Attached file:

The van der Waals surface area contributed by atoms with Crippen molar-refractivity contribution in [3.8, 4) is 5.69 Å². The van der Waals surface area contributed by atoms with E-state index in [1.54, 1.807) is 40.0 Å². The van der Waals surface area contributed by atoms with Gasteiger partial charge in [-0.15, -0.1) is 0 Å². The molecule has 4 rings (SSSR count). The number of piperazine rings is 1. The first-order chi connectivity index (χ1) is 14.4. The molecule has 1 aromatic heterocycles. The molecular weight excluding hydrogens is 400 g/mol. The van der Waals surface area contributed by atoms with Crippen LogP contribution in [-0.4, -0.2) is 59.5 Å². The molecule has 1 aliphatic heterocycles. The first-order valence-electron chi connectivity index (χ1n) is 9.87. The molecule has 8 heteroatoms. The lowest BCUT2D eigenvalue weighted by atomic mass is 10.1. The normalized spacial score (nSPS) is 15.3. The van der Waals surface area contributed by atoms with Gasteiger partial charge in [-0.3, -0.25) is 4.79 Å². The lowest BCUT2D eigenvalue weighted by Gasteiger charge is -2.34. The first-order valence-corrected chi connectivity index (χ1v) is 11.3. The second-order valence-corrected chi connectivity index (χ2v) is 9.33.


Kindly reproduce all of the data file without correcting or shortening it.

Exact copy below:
The van der Waals surface area contributed by atoms with Crippen molar-refractivity contribution in [3.8, 4) is 5.69 Å². The van der Waals surface area contributed by atoms with E-state index in [1.54, 1.807) is 40.0 Å². The van der Waals surface area contributed by atoms with Gasteiger partial charge in [-0.15, -0.1) is 0 Å². The molecule has 4 rings (SSSR count). The number of piperazine rings is 1. The first-order chi connectivity index (χ1) is 14.4. The molecule has 1 aromatic heterocycles. The molecular weight excluding hydrogens is 400 g/mol. The van der Waals surface area contributed by atoms with Crippen LogP contribution in [-0.4, -0.2) is 59.5 Å². The molecule has 1 aliphatic heterocycles. The first-order valence-electron chi connectivity index (χ1n) is 9.87. The molecule has 8 heteroatoms. The lowest BCUT2D eigenvalue weighted by atomic mass is 10.1. The normalized spacial score (nSPS) is 15.3. The van der Waals surface area contributed by atoms with Gasteiger partial charge in [-0.3, -0.25) is 4.79 Å². The lowest BCUT2D eigenvalue weighted by Gasteiger charge is -2.34. The first-order valence-corrected chi connectivity index (χ1v) is 11.3. The second-order valence-corrected chi connectivity index (χ2v) is 9.33.